Promoting Health in Pakistan - World No Tobacco Day 2013

By Khadim H. Dahot, Managing Director, SDTS

Theme: Ban Tobacco Advertising, Promotion, and Sponsorship (TAPS)

Relevance to Pakistan

In Pakistan, the government, civil society, and community activists have joined in a coalition, to create awareness regarding use of smoking and its causes.

Sewa Development Trust Sindh (SDTS) in collaboration with Coalition for Tobacco Control (CTC) Pakistan observed World No Tobacco Day in district Khairpur and Jhudo-Mirpurkhas on 31 May, 2013.

Smoking is a leading cause of cancer, lung diseases, and heart-related diseases.  In the world, 1 in 10 people people die due to tobacco use, according to WHO.

The statistics on the smoking habits of Pakistan’s population, including youth and children, are stark:

  1. In Pakistan, 19 % of youth (above 18 years) use tobacco (32% male and 6% female).
  2. In Islamabad, children (13-15 years) 1.4% use cigarettes and 10% use other tobacco products (11% boys and 7% girls).
  3. In 2008, people used cigarettes at a rate worth rupees 76 arab (76,000 million rupees).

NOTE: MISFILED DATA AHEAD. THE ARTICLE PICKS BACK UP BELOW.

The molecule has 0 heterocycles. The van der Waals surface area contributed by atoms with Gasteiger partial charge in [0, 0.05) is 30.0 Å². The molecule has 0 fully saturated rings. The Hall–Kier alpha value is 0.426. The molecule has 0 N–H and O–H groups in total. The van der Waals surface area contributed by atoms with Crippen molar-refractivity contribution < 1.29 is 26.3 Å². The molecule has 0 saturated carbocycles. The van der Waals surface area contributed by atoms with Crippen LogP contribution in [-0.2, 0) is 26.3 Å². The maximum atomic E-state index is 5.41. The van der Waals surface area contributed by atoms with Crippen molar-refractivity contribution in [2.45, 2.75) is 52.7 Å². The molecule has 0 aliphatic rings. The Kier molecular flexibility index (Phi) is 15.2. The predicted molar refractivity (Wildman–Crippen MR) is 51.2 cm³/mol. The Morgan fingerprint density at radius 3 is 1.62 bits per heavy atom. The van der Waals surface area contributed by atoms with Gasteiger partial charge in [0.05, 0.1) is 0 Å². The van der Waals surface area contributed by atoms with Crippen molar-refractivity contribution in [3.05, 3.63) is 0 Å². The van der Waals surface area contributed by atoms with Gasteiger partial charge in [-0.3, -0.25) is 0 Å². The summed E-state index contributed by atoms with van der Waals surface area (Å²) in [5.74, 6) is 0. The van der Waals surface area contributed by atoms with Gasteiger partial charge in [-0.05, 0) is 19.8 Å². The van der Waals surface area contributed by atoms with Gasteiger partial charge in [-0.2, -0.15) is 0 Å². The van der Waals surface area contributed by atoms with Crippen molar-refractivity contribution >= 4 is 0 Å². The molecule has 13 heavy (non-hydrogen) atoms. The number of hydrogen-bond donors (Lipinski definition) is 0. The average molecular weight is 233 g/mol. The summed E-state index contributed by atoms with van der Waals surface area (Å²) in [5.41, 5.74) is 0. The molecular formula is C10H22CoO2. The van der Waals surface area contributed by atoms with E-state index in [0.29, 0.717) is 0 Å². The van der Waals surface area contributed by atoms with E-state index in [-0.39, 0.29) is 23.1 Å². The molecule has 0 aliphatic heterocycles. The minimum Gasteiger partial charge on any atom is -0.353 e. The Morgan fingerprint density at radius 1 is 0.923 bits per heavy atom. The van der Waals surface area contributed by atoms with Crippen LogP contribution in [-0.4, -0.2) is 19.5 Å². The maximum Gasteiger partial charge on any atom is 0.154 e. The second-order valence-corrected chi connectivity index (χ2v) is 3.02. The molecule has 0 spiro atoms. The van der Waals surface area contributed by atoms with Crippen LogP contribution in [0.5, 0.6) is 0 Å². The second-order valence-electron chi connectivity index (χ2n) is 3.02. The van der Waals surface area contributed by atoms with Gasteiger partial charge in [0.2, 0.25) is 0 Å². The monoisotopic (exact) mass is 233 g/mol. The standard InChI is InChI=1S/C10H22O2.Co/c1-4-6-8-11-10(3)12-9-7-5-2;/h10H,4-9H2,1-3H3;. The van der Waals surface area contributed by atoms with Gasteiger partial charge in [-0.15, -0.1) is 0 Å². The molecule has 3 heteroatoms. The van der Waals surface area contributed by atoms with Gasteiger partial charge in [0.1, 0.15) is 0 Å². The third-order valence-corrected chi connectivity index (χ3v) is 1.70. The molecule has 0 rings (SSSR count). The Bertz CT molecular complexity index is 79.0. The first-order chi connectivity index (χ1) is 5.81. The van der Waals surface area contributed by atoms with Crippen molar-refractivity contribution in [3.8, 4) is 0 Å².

4. Every year, 64,000 people die due to tobacco use in Pakistan.

Raising Awareness in Sindh Province

SDTS organised two types of activities in two different districts of Sindh province.


One event was a seminar with young people in Khairpur –  with a participation of 42 young activists including students, active citizens, and social activist.

The second event was a public rally in Tehsil Jhudo district Mirpurkhas, with participation of 202 community members including teachers, workers, farmers, business holders and social workers.

Participants were informed about the importance of the day, that the World Health Organization (WHO) every year celebrates World No Tobacco Day to create awareness regarding health hazards for smoking, to formulate policies, and implement laws to control the use of smoking.

Pakistan and Tobacco Legislation

In 2004, Pakistan ratified the Framework Convention on Tobacco Control (FCTC) treaty and developed policies and an ordinance to stop and ban smoking advertisements.

The ordinance prohibits use of smoking in public places and public transport, sales of cigarette and tobacco to children, and sales of cigarette or relating with tobacco items within 50 meters of schools.